Thursday, December 04, 2008

Going (pro)Rogue

With a recent election overshadowed by Obamamania to our south, the Canadian government decided to draw some attention to itself with a recent parliamentary crisis. In that election, the Conservative Party earned more seats than any other single party, but not enough to command a majority of the 308 seats in the House of Commons. Still, they were asked by the Governer General, to form a minority government with Stephen Harper as Prime Minister. This is what normally happens, and what everybody expected (read: took for granted) based on the distribution of seats after the election. Typically for a minority government to last, they have to play nice with the other parties to reach compromises in order to get a majority of votes in the house. Mr. Harper somehow didn't realize he didn't have a majority and pushed an economic statement that was sure to not sit well with the Liberal, NDP and Bloc Quebecois members that make up the majority of the seats in parliament. They didn't like it, decided "hey, we're in the majority, if we band together we topple this government and try to replace it with a coalition made up of the majority of MPs". This was to happen Monday in a vote of confidence on Harper's ability to lead.

So, less than two months after a federal election, and even less time sitting, Harper saw the writing on the wall and decided instead of letting government, you know, govern (during this worst economic downturn since the Great Depression, yadda, yadda) to take his ball and go home, suspending parliament (called proroguing) to buy time to figure a way out of this mess. The Governer General agreed to his request this morning. So until Jan. 26, this parliamentary showdown has been averted, as well as the ability of parliament to do anything. But it has made for interesting times, one of the most interesting parts being the revelation of how few Canadians understand how their government works. Hopefully this has been an opportunity for learning. Larry Moran at Sandwalk has been following what he calls Conservative Lies more closely, and hopefully we can also clear up some misconceptions here at the Bayblab. First an explanation of our parliamentary system (from a Sandwalk commenter):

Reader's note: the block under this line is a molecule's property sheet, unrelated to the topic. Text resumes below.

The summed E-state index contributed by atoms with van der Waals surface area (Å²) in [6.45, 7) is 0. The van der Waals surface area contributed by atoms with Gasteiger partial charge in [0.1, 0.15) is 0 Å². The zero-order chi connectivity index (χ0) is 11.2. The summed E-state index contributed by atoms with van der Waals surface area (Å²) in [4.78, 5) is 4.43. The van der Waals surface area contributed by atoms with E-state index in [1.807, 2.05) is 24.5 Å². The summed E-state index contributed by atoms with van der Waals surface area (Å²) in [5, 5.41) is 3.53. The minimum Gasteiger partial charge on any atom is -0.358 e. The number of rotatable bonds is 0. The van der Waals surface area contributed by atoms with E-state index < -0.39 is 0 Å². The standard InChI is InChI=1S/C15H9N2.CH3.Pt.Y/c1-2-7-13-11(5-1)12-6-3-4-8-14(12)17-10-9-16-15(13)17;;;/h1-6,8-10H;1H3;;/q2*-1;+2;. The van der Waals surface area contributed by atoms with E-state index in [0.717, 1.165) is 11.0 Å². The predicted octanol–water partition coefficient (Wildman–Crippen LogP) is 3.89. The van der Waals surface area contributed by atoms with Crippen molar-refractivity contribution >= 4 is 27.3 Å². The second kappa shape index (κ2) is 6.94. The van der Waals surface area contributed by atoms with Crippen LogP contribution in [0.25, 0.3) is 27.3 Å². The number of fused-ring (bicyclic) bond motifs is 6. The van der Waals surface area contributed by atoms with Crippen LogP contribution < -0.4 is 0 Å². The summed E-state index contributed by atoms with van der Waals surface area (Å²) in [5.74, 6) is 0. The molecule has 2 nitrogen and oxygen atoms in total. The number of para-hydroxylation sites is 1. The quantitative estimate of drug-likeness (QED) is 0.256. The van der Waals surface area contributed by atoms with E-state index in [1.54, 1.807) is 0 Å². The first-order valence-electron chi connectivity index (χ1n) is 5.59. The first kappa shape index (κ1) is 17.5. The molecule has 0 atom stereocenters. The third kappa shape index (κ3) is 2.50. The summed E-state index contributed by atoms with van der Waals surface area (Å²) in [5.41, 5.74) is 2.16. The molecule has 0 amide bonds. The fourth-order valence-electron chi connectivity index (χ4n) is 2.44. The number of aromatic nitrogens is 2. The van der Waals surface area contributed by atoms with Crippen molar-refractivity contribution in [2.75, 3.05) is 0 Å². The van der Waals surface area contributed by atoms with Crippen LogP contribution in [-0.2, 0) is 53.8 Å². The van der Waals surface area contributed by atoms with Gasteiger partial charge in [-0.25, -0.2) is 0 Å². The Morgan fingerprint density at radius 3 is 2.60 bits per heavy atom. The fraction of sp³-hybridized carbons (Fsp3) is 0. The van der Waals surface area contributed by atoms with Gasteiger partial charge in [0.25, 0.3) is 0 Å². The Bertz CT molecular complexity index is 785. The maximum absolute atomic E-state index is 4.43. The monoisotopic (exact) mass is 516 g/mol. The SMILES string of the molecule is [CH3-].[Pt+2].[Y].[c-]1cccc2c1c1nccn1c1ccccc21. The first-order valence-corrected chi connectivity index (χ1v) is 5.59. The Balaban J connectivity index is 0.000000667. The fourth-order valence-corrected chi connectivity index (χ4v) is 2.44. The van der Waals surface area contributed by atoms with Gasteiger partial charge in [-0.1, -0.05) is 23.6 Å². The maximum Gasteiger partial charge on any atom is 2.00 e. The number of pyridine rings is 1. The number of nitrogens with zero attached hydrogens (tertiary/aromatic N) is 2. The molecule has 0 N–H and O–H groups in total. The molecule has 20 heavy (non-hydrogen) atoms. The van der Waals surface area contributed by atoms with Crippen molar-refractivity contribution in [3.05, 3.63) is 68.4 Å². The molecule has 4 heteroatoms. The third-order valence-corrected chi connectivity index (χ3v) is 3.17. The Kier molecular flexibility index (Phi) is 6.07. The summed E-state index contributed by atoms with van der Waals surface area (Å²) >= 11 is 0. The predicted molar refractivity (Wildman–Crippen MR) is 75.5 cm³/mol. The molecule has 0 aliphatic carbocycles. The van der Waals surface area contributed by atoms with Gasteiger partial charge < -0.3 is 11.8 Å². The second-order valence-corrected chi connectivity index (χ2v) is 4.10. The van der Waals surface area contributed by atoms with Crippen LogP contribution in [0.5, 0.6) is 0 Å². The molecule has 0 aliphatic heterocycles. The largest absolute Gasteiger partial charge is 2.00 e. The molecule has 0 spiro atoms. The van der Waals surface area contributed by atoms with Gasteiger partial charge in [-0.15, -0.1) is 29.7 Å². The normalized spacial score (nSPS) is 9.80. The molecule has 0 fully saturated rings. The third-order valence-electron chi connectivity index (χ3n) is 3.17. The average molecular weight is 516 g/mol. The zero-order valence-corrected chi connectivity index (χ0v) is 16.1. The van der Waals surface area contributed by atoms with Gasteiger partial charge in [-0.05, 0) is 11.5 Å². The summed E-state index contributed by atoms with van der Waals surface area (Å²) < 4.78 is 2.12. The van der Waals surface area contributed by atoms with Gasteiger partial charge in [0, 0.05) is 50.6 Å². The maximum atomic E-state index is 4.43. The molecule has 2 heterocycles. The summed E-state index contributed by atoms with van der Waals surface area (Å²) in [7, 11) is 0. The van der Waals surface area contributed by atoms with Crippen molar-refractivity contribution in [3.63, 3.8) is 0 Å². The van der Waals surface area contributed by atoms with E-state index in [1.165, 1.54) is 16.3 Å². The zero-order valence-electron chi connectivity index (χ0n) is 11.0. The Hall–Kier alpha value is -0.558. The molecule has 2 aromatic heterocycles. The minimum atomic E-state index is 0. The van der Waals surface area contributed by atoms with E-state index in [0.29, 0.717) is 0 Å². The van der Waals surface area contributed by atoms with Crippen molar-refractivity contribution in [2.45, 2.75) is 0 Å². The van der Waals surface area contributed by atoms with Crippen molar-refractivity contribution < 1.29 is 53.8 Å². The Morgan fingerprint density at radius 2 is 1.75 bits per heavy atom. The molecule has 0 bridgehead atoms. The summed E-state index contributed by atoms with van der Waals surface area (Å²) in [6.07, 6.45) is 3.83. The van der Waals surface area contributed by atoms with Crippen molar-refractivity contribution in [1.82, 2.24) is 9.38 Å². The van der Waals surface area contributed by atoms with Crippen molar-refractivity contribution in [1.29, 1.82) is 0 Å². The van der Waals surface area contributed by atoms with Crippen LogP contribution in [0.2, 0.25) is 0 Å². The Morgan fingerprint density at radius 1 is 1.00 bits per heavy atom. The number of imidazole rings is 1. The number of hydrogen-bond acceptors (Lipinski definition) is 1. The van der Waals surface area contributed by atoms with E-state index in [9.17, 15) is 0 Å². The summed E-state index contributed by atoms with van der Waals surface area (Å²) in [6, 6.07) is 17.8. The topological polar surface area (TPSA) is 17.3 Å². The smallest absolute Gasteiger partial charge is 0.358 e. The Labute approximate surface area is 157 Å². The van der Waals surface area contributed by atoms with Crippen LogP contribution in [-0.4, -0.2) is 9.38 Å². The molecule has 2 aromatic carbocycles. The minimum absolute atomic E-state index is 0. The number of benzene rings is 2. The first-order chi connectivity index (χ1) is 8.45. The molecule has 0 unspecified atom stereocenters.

Let me refresh your memory as to how a Westminster-style Parliamentary system works. The people of Canada do NOT elect a government; they elect members of the House of Commons. The members of the House choose the government. By tradition, the legal Head of State (the Governor-General, in our case) asks the leader of the party with the most seats in the HoC to form a government; that is, to form a cabinet to try to pass laws.

If the majority of the members of the HoC lose confidence in the ability of the minority, they have the right to express this through non-confidence votes or votes against bills that deal with government's ability to spend money.

In this case, the Prime Minister must ask the GG to dissolve Parliament and call an election (remember, the GG is our head of state, and the only one who can call an election). The GG has the legal option to ask another party or parties to form a government, if he or she feels that this party or parties has the confidence of the majority of the HoC (for instance, if a majority of the legally elected members of parliament got together and forged a formal agreement...).

This proposed coalition is absolutely in keeping with Parliamentary law and tradition. It has been forged by people who have been legally elected by the people of Canada. Of course, the GG is completely within her rights to call an election at the request of the Prime Minister. She will have to decide whether it is in Canada's best interest to hold the 4th election in 4 years, and second election in 3 months, or if it is in Canada's best interest to bring in a duly-elected government that has the pledged support of the majority of the HoC, and has proposed specific measures to rectify certain issues currently facing us.